Digital Twin


Intelligent health
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The project aims to identify bottlenecks in your plant’s manufacturing line before they occur or explore the outcome of reconfiguring a certain machine before making the decision to do so. Also predict the behavior of the production line in the next hours. All this is possible thanks to digital twins applied to manufacturing, such as the one already in operation at the Aragonese company Becton Dickinson.

Virtual models that allow simulations to design, test and optimize systems before implementing them in real life. Manufacturing has been one of the main drivers of the digital twins. Useful for production optimization, process efficiency improvement, performance analysis and virtual simulations for factory design and planning. Why incorporate a digital twin?

For starters, performing virtual simulations to design, test and optimize systems before implementing them in real life helps reduce costs and risks associated with process and product changes or improvements. In addition, by simulating scenarios, a digital twin can identify opportunities for improvement and optimization in systems and processes.

By having an accurate virtual replica of a system in real time, digital twins provide valuable information for decision making, he says. Having the opportunity to evaluate different scenarios and options reduces uncertainty and leads to more informed decisions.

Another application of digital twins is to serve as virtual training and education environments. In this way, employees can practice and acquire skills in a safe and controlled environment, reducing the risks associated with training on real systems. In production lines, there is a concept called continuous improvement to be more sustainable and competitive.

A digital twin can help, by constantly monitoring the performance of the systems, to predict potential problems and look for possible solutions to these problems. This allows preventive measures to be taken, maintenance to be scheduled at appropriate times and unplanned downtime to be avoided.

In many companies, we also see that a digital twin facilitates collaboration between different teams and departments because everyone can access the same source of up-to-date information, improving communication, coordination and shared understanding of processes.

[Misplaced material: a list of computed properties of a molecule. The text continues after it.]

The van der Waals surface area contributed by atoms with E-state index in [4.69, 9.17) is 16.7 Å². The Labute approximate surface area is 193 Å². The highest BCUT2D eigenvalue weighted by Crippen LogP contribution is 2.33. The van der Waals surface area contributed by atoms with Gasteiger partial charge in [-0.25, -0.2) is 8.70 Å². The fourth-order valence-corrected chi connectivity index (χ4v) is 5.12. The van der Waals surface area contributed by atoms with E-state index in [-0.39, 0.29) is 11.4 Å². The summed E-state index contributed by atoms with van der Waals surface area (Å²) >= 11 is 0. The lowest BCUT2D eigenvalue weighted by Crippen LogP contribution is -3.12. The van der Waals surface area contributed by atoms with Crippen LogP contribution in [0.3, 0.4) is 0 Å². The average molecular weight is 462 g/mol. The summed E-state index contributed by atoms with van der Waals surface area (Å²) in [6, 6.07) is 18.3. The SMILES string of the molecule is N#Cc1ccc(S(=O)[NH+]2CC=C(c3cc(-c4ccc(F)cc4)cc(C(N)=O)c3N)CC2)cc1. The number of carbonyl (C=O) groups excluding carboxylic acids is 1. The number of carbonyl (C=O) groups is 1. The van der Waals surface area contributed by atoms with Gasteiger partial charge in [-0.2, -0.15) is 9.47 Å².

The virtual model represents the operation of the syringe manufacturing line. Among other tasks, the critical parameters of each process have been analyzed and it has been verified that the virtual model behaves like the real model.

This is the first challenge: to get a model that faithfully represents the operation of the plant. To achieve this, we need technological and process knowledge. It is also important to create a model that is easy to replicate, scalable. In this way, the model can increase in size and complexity, and remain manageable. In addition, the digital twin has to be agile to evaluate many scenarios quickly and find the best solution at any given time.

Only in this way can it deliver what is expected of it, helping to identify bottlenecks, explore machine or process reconfigurations and predict line behavior. And, since a manufacturing plant is always evolving, implementing process improvements and with new products requiring process reconfigurations, being able to evaluate them virtually is a great help.

Work is underway on AI models that can learn from available information and help identify the best process configuration at any given time. AI is present in many technological aspects, here we also use it to learn from process data, learn what has gone right, what has gone wrong in the past and explore new scenarios in the future. AI multiplies the analytical capabilities of digital twins.

This pilot project has been designed to be scalable and in the coming months it will be possible to extend this technology and know-how to other lines and other plants of the company.

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